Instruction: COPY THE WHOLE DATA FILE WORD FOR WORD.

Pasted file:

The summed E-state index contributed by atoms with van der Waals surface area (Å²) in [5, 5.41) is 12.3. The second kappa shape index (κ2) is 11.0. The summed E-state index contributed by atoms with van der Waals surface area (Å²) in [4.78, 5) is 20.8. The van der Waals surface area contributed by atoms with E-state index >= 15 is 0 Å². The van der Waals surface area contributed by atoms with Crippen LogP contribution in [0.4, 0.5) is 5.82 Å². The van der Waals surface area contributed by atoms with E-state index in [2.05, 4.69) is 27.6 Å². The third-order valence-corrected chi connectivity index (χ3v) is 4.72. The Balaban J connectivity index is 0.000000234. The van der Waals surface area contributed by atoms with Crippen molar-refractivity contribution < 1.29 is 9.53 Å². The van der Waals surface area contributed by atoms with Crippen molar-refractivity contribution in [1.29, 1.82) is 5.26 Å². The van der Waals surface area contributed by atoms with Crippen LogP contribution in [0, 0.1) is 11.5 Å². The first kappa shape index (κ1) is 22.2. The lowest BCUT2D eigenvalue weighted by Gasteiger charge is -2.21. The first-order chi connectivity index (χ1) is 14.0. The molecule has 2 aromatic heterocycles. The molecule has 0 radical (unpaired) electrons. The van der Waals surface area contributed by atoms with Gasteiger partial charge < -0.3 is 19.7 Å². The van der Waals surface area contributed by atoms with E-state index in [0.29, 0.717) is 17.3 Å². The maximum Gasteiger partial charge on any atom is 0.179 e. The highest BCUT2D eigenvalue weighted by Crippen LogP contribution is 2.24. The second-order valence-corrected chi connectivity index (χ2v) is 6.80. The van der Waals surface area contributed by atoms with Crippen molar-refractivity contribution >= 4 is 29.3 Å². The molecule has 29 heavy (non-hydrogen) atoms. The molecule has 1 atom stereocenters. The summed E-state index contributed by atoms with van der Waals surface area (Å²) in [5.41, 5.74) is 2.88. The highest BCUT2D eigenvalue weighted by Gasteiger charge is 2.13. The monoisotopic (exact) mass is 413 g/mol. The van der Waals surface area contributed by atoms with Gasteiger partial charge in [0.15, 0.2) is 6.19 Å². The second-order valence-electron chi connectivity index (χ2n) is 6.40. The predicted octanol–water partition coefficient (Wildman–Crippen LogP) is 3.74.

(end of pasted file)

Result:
The summed E-state index contributed by atoms with van der Waals surface area (Å²) in [5, 5.41) is 12.3. The second kappa shape index (κ2) is 11.0. The summed E-state index contributed by atoms with van der Waals surface area (Å²) in [4.78, 5) is 20.8. The van der Waals surface area contributed by atoms with E-state index >= 15 is 0 Å². The van der Waals surface area contributed by atoms with Crippen LogP contribution in [0.4, 0.5) is 5.82 Å². The van der Waals surface area contributed by atoms with E-state index in [2.05, 4.69) is 27.6 Å². The third-order valence-corrected chi connectivity index (χ3v) is 4.72. The Balaban J connectivity index is 0.000000234. The van der Waals surface area contributed by atoms with Crippen molar-refractivity contribution < 1.29 is 9.53 Å². The van der Waals surface area contributed by atoms with Crippen molar-refractivity contribution in [1.29, 1.82) is 5.26 Å². The van der Waals surface area contributed by atoms with Crippen LogP contribution in [0, 0.1) is 11.5 Å². The first kappa shape index (κ1) is 22.2. The lowest BCUT2D eigenvalue weighted by Gasteiger charge is -2.21. The first-order chi connectivity index (χ1) is 14.0. The molecule has 2 aromatic heterocycles. The molecule has 0 radical (unpaired) electrons. The van der Waals surface area contributed by atoms with Gasteiger partial charge < -0.3 is 19.7 Å². The van der Waals surface area contributed by atoms with E-state index in [0.29, 0.717) is 17.3 Å². The maximum Gasteiger partial charge on any atom is 0.179 e. The highest BCUT2D eigenvalue weighted by Crippen LogP contribution is 2.24. The second-order valence-corrected chi connectivity index (χ2v) is 6.80. The van der Waals surface area contributed by atoms with Crippen molar-refractivity contribution >= 4 is 29.3 Å². The molecule has 29 heavy (non-hydrogen) atoms. The molecule has 1 atom stereocenters. The summed E-state index contributed by atoms with van der Waals surface area (Å²) in [5.41, 5.74) is 2.88. The highest BCUT2D eigenvalue weighted by Gasteiger charge is 2.13. The monoisotopic (exact) mass is 413 g/mol. The van der Waals surface area contributed by atoms with Gasteiger partial charge in [0.15, 0.2) is 6.19 Å². The second-order valence-electron chi connectivity index (χ2n) is 6.40. The predicted octanol–water partition coefficient (Wildman–Crippen LogP) is 3.74.